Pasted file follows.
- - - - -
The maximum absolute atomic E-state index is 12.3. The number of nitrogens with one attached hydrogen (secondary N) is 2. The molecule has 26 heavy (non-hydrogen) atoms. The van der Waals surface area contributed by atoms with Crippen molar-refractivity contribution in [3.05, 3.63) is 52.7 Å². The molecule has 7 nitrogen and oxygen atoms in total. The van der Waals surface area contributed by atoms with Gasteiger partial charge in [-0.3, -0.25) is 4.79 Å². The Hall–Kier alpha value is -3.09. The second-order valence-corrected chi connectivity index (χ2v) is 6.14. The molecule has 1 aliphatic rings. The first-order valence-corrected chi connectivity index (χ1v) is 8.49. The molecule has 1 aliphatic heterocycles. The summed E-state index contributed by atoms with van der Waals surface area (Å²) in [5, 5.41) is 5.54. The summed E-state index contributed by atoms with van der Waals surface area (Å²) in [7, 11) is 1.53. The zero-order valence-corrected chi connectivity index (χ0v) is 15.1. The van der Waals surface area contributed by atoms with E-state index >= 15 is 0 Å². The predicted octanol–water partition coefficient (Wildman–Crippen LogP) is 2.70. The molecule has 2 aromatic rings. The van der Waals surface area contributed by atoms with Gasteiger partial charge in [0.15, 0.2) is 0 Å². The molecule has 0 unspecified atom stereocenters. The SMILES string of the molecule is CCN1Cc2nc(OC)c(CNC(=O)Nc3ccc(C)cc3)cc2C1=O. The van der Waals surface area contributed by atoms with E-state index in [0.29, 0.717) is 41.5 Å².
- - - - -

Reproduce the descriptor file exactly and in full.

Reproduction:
The maximum absolute atomic E-state index is 12.3. The number of nitrogens with one attached hydrogen (secondary N) is 2. The molecule has 26 heavy (non-hydrogen) atoms. The van der Waals surface area contributed by atoms with Crippen molar-refractivity contribution in [3.05, 3.63) is 52.7 Å². The molecule has 7 nitrogen and oxygen atoms in total. The van der Waals surface area contributed by atoms with Gasteiger partial charge in [-0.3, -0.25) is 4.79 Å². The Hall–Kier alpha value is -3.09. The second-order valence-corrected chi connectivity index (χ2v) is 6.14. The molecule has 1 aliphatic rings. The first-order valence-corrected chi connectivity index (χ1v) is 8.49. The molecule has 1 aliphatic heterocycles. The summed E-state index contributed by atoms with van der Waals surface area (Å²) in [5, 5.41) is 5.54. The summed E-state index contributed by atoms with van der Waals surface area (Å²) in [7, 11) is 1.53. The zero-order valence-corrected chi connectivity index (χ0v) is 15.1. The van der Waals surface area contributed by atoms with E-state index >= 15 is 0 Å². The predicted octanol–water partition coefficient (Wildman–Crippen LogP) is 2.70. The molecule has 2 aromatic rings. The van der Waals surface area contributed by atoms with Gasteiger partial charge in [0.15, 0.2) is 0 Å². The molecule has 0 unspecified atom stereocenters. The SMILES string of the molecule is CCN1Cc2nc(OC)c(CNC(=O)Nc3ccc(C)cc3)cc2C1=O. The van der Waals surface area contributed by atoms with E-state index in [0.29, 0.717) is 41.5 Å².